Play Date Etiquette
What to do when your house rules for your kids are different from the hosting parents' and other sticky playdate problems, solved
The Sitch: You have strict TV limits at home. Is it OK to ask other parents not to allow the kids to veg out in front of the tube or video-game screen?
The Solution: Either turn down playdates at houses where the TV always seems to be on or—more sensibly— keep your lip zipped and let your child go. “If you make a request about the television, it will sound judgmental,” says Paone. “Besides, it’s not like you’re sending your kid over there every day, and part of letting him grow up a little is releasing some control.” If you really object, rather than saying so outright, you can hint around, like Sandra Pierce* of New York City does. “I’ll say something beforehand to the mom about how nice it is outside and how my sons really love to play football in the yard,” she confesses. Or offer to host at your place, as Phil Corwin of Bellmore, NY, does. “I can’t dictate to other parents, but I can make them happy. Most parents are more than happy to dump their kid at your place.” Well said, Dad!
The Sitch: Your 12-yearold loves to play Call of Duty 4: Modern Warfare on his Xbox. You’re OK with it (you blasted plenty of Space Invaders as a tween) but you’re nervous about letting his pals play, since it’s rated Mature and contains violence. (Fun violence, but violence.)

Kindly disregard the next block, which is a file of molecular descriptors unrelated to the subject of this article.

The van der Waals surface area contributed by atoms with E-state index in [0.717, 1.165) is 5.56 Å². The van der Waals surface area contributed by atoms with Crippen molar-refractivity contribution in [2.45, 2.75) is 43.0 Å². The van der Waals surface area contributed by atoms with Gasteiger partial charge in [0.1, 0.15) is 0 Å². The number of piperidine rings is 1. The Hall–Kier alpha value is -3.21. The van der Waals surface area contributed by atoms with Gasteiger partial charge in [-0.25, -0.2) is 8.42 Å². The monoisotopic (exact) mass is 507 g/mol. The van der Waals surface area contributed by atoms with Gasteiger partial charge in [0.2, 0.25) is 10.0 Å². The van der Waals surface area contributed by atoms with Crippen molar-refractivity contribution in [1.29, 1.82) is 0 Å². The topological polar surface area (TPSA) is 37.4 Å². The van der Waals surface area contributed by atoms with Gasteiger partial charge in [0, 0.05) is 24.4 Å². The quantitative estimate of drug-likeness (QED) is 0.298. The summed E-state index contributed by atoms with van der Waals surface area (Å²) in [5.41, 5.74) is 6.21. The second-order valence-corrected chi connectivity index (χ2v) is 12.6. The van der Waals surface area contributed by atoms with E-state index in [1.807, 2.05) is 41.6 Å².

The Solution: Find out if the guest has the game himself. If he does, problem solved. If not, ask what his family rules are and make your decision based on that. You can always edit your kid’s video titles the night before the playdate. That way, your child won’t lose face when Mom heeds her own Call of Duty and confiscates the game in front of his friend. Explain why you’re doing it, so he (hopefully) understands.
The Sitch: You’re a gay parent, but not everyone knows it. When someone asks about your wife or husband, will your answer cost your kid pals?
The Solution: Mitch*, a Manhattan dad who has an 8-year-old son with his partner and runs the blog gaynycdad.com, offers a humorous response: “I reply ‘I am the wife!’ The other parent can ask me more if she wants,” he laughs. Of course, some gay parents prefer to be more circumspect. If your partner isn’t around, you can just say “I don’t have a wife” or “My partner is at work, yes,” says Susan Callender, an etiquette expert at the Bean City Kids program at the Boston Center for Adult Education. If your significant other will be home, though, advise the other parent in advance, she adds. Some families still may not feel comfortable letting their child come over. No one’s saying that’s right— with 8 million to 10 million kids in the U.S. being raised by gay adults, that’s a lot of small-minded snubbing to do—but as parents, they have that right. You may lose their friendship, but you and your child will be fine.
The Sitch: A family has invited your child to go to a Justin Bieber concert with their kid. Should you pay for your kid’s ticket?
The Solution: If you can, offer the money, says Gaché. “Do it with a big smile and say ‘Thank you so much!’ so they’re not offended and think you’re doing it because you’re worried they can’t afford it,” she adds. They may insist they’re treating, and that’s fine. If things are tight at your house, send what you can and be sure to help your kid write a thank-you note later on. Try to host as soon as you can, too. Sharon Webb of Palm Springs, FL, told us on Facebook that when another mom treated her son to two Disney events in two days, she watched all her kids in return. We’re sure her son’s mom appreciated the reciprocity (and rest!).